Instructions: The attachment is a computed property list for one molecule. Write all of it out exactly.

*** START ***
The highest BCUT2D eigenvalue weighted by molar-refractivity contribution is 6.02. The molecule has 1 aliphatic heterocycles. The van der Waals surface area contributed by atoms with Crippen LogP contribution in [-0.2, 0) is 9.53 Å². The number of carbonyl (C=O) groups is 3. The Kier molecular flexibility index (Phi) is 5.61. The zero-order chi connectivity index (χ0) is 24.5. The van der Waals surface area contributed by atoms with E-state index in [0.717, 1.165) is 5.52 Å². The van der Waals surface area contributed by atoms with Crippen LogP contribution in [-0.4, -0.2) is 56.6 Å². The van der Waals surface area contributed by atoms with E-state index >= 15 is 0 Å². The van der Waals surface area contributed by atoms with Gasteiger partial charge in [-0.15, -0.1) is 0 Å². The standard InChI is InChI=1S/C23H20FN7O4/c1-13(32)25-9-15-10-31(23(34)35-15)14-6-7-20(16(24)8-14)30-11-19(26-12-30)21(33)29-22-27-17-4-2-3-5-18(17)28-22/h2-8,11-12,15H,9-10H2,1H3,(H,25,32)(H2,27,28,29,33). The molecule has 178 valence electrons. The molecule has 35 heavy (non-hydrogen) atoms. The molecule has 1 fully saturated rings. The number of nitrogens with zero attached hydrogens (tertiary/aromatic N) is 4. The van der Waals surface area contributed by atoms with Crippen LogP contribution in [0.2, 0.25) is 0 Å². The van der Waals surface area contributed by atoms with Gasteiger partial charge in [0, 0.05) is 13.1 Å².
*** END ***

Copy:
The highest BCUT2D eigenvalue weighted by molar-refractivity contribution is 6.02. The molecule has 1 aliphatic heterocycles. The van der Waals surface area contributed by atoms with Crippen LogP contribution in [-0.2, 0) is 9.53 Å². The number of carbonyl (C=O) groups is 3. The Kier molecular flexibility index (Phi) is 5.61. The zero-order chi connectivity index (χ0) is 24.5. The van der Waals surface area contributed by atoms with E-state index in [0.717, 1.165) is 5.52 Å². The van der Waals surface area contributed by atoms with Crippen LogP contribution in [-0.4, -0.2) is 56.6 Å². The van der Waals surface area contributed by atoms with E-state index >= 15 is 0 Å². The van der Waals surface area contributed by atoms with Gasteiger partial charge in [-0.15, -0.1) is 0 Å². The standard InChI is InChI=1S/C23H20FN7O4/c1-13(32)25-9-15-10-31(23(34)35-15)14-6-7-20(16(24)8-14)30-11-19(26-12-30)21(33)29-22-27-17-4-2-3-5-18(17)28-22/h2-8,11-12,15H,9-10H2,1H3,(H,25,32)(H2,27,28,29,33). The molecule has 178 valence electrons. The molecule has 35 heavy (non-hydrogen) atoms. The molecule has 1 fully saturated rings. The number of nitrogens with zero attached hydrogens (tertiary/aromatic N) is 4. The van der Waals surface area contributed by atoms with Crippen LogP contribution in [0.2, 0.25) is 0 Å². The van der Waals surface area contributed by atoms with Gasteiger partial charge in [0, 0.05) is 13.1 Å².